Google apologises after its April Fools’ joke backfires, with one person claiming they may have missed out on their dream job – StartupSmart

Google has taken the rare step of apologising after a Gmail plugin it made for April Fools’ Day “caused more headaches than laughs”.

The “Mic Drop” gag, which involved creating a button so people could send a Minionsgif and mute all further responses to an email chain, has resulted in Gmail users venting frustration online.

One person even claimed he may have lost the opportunity to score his dream job after accidentally sending the gif to a potential employer and therefore muted any responses he might receive.

“Not only am I mortified of the mistake, but this could potentially cost me my dream job,” the man wrote on the Gmail Help Forum.

“This was a horrible, horrible idea with potentially irreparable damages for me.”

Another Gmail user said the feature is “screwing up” important email correspondence.

“I sent out an important email to 30 recipients and I inadvertently clicked the ‘mic drop’ send,” the person wrote.

“I tried to resend it without that, but it was too late.”

In a statement on the Gmail blog, Google apologised for the April Fools’ gag.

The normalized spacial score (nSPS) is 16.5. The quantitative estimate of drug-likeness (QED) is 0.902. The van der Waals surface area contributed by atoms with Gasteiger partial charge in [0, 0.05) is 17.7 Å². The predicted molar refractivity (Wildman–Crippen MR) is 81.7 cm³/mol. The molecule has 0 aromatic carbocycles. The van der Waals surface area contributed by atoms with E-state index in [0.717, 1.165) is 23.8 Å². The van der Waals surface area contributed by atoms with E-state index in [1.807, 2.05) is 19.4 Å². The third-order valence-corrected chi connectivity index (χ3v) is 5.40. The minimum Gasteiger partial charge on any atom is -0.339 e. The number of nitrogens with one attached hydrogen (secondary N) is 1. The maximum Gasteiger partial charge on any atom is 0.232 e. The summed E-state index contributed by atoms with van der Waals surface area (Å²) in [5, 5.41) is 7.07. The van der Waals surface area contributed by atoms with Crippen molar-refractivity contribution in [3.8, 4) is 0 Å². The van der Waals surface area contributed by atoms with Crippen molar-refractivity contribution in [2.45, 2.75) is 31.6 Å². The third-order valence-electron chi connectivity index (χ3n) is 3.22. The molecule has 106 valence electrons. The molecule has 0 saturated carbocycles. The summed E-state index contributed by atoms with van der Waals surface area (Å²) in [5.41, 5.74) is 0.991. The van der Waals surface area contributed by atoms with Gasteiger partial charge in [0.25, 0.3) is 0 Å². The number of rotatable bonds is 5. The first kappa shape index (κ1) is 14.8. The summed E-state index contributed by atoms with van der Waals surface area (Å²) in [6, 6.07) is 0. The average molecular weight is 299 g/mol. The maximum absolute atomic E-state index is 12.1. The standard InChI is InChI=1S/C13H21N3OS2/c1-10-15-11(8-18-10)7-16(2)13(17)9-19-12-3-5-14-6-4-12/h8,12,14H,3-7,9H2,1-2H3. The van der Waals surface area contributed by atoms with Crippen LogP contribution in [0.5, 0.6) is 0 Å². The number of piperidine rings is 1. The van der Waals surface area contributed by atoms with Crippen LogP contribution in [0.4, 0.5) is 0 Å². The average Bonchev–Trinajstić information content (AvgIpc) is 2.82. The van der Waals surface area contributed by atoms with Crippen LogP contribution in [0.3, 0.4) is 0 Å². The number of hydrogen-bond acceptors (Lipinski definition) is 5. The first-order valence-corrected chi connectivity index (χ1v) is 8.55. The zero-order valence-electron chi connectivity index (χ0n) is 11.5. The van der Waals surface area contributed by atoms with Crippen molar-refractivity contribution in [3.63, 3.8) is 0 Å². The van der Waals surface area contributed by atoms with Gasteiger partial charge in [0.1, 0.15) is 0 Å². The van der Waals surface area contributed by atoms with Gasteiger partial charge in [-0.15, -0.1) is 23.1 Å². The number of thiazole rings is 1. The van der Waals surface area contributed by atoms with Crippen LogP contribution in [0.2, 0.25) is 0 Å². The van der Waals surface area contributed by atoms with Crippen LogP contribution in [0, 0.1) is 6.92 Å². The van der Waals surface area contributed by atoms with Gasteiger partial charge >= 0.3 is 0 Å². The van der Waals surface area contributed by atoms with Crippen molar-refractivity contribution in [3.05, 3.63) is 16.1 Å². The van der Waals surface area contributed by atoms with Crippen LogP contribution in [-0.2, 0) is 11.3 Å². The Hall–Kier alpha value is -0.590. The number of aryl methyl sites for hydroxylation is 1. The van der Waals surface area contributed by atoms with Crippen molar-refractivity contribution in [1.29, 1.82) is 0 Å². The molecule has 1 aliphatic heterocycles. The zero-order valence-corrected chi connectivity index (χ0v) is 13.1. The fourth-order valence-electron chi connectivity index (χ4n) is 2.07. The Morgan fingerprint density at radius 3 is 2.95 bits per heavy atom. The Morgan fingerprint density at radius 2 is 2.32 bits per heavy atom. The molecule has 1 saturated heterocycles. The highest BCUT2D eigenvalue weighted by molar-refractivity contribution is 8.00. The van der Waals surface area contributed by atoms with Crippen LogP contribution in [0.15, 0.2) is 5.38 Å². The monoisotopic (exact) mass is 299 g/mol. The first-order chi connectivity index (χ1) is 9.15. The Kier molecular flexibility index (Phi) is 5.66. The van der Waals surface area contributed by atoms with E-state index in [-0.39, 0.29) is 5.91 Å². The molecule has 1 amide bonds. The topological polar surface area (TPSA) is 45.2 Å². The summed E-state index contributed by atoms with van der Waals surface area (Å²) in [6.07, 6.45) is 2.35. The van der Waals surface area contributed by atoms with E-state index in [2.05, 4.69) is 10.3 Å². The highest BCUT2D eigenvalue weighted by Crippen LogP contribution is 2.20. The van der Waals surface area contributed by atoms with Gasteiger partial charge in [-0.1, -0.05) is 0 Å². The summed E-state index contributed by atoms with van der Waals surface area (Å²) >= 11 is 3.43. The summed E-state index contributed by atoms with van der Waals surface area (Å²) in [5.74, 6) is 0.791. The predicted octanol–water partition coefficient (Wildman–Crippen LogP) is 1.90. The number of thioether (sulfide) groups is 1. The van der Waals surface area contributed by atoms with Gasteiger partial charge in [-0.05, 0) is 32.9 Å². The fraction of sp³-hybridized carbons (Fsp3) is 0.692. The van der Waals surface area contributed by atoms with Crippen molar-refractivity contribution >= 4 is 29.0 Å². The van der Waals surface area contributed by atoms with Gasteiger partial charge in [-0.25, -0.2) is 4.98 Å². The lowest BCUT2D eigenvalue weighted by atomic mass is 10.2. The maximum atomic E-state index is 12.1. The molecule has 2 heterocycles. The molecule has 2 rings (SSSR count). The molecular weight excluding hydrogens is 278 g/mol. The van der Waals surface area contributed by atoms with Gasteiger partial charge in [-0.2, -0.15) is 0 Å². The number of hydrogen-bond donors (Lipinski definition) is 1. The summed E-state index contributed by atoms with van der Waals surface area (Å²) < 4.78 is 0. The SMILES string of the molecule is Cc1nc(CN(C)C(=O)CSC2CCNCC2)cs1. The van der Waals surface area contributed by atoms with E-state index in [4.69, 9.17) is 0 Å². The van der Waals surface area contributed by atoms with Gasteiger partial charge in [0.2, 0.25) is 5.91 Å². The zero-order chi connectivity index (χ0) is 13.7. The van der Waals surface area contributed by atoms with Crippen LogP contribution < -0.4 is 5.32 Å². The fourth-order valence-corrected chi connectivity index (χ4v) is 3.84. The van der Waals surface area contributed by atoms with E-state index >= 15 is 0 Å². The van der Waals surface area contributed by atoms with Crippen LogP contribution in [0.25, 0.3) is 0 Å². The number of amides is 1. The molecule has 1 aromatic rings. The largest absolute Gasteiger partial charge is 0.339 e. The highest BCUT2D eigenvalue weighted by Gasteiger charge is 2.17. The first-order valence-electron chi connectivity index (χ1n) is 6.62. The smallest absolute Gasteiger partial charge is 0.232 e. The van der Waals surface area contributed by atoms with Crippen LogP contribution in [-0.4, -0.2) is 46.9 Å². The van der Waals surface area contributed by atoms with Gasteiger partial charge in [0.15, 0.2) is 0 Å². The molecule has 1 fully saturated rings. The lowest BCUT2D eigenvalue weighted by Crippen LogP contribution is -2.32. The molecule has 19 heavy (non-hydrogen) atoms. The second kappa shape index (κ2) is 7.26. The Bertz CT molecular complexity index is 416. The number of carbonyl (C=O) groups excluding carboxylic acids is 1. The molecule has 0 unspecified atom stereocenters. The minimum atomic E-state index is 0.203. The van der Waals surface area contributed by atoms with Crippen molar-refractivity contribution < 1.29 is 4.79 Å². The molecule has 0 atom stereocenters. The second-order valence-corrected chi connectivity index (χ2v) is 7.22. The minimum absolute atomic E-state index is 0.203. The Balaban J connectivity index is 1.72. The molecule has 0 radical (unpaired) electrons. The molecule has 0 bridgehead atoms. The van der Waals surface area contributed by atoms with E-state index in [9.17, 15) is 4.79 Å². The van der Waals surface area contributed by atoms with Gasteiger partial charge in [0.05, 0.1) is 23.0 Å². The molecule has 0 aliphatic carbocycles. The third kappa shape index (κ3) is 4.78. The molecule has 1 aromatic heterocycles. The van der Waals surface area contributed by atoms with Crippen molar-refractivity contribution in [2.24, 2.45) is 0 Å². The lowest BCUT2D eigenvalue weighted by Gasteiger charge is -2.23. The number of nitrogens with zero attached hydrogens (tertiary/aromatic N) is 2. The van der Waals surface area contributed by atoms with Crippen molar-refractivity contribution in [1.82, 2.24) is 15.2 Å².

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“We heard feedback that some of you were negatively impacted by this feature, so we quickly turned it off late last night,” Google announced.

“In addition, we are working to bring back mic-dropped messages that had subsequent replies to your inbox so you can read those. We realise many of you use Gmail for very important messages, and we are sorry if Mic Drop was in any way harmful to you.”

The internet giant says it should have asked users if they wanted to turn on the feature, instead of automatically updating it for everyone.

In addition, Google says the ‘send mic-drop’ button and other send buttons were too close together.

“Again, sorry,” Google wrote.

“We love April Fools jokes at Google, and we regret that this joke missed the mark and disappointed you.”

Google is renowned for its elaborate April Fools’ Day hoaxes.

In 2004, the company announced it was looking to hire people to be based at a fictitious research centre on the moon.

Meanwhile, in 2010, Google announced it was testing a feature that would allow Google Translate to help humans communicate with animals.

This article was originally published on SmartCompany.

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